P.S. I dug these things up while looking for a photo for Kerry Madden's book give-away contest. Go check it out.

Cybil Awards

Congratulations to the Cybil Award winners!

Wednesday, February 13, 2008

Yakkity yak

Here is the ending of a 5th grader's biography of her 76-year-old grandmother:

Some of Doris's best qualities are her patience, her consideration of others, her kindness, and most of all she is loving (she is also very pretty!)

Doris’ bad habit is talking on the telephone.

Tuesday, February 12, 2008

Writing Tip Tuesday

I love recurring story devices - something that is used repeatedly throughout the story.

These can serve some or all of the following purposes:
  • Help tie the story together
  • Help develop character
  • Show the inner thoughts of the character
  • Add to the overall style or theme
  • Give cohesiveness to the story
  • Help move the story along
  • Give the reader something to anticipate

I've written eight books and I've used a recurring story device in five of them!

Moonpie and Ivy:
The main character writes postcards to her mother (who has abandoned her). I ended every other chapter with the postcard. I've had teachers tell me that when they read that book to their students, the kids loved the postcards. They looked forward to them.

The postcards helped the main character express her feelings, which changed and evolved as the story unfolded. Some examples:
Dear Mama: I hate you. Love, Pearl Dear Mama: Ivy asked me to stay here and be her daughter and I said yes. Goodbye. Love, Pearl

Fame and Glory in Freedom, Georgia
The characters were studying for a spelling bee by using the dictionary. I used letters of the alphabet throughout the book. For example, "By the time we got to 'L'..."

This was a great device to help move the story along and helped the reader keep track of where we are in the story as they studied for the spelling bee.

Taking Care of Moses
The main character draws pictures at the end of every other chapter.

These helped show the character's feelings.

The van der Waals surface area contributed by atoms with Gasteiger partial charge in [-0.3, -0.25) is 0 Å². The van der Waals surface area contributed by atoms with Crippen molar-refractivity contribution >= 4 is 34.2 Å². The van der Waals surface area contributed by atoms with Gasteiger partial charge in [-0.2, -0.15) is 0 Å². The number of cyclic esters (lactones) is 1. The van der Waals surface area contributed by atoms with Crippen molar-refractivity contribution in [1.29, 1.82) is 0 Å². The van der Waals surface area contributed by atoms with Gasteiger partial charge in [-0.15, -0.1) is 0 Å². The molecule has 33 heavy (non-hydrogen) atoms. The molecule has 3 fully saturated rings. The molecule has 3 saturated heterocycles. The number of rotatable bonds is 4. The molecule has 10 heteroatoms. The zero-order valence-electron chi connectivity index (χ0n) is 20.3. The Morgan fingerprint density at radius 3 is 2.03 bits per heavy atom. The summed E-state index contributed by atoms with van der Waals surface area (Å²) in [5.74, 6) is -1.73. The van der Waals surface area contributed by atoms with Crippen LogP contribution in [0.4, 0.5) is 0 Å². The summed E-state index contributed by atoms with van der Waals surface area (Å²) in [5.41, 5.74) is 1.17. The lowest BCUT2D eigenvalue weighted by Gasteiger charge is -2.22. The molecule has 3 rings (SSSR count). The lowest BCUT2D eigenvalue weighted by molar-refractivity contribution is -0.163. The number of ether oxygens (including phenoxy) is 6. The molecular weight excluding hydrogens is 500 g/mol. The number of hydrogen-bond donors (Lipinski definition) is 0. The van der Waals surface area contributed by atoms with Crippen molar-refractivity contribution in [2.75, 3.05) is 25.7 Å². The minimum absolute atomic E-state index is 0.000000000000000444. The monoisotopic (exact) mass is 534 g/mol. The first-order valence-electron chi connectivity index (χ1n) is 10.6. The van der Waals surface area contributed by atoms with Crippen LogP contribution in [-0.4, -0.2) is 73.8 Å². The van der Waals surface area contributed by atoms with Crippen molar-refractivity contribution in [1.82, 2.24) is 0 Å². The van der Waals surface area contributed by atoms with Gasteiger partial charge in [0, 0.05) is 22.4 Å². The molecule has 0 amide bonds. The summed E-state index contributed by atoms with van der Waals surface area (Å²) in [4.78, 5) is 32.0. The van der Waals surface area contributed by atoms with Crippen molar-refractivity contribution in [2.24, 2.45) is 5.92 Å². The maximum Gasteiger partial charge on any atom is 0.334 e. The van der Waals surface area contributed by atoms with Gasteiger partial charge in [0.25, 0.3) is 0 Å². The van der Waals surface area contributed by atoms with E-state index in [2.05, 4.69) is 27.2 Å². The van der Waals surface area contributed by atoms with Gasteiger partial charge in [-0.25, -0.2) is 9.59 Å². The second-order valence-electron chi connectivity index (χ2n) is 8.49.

How to Steal a Dog
The main character keeps a journal that starts out as a "how-to" manual but turns into an expression of her feelings about what she has done. This served to show the evolution of her guilt over her actions and her need to do the right thing.

The Small Adventure of Popeye and Elvis [WIP]
The main character's grandmother teaches him a new word each week. He recalls the vocabulary words throughout the story and uses them as they apply to a particular scene. This serves as a thread throughout and helps develop the character.

Monday, February 11, 2008

Poor little Bird

In all the excitement of Greetings from Nowhere coming out this spring, I'm afraid I've sadly neglected my little Bird.

She's the main character in Fame and Glory in Freedom, Georgia - which will be released in paperback this spring. Sorry, Bird!

She's had a good long run in hardcover - four years and going strong (19 state award lists) - so it's fun to finally see her in paperback.

Here I am with my giant Bird, made for me by author Jacqueline Davies:

See how big she is!

Friday, February 8, 2008

Greetings from Anywhere

I've been inspired by all the author bloggers out there who have had contests or drawings to give away a copy of a new book.

So - I'm having a Greetings from Anywhere event to give away a copy of Greetings from Nowhere!

Here's all you have to do:

  • Email me or post on my blog a photo or link to a photo of a postcard - with a subject heading of Greetings from ______ [fill in the blank].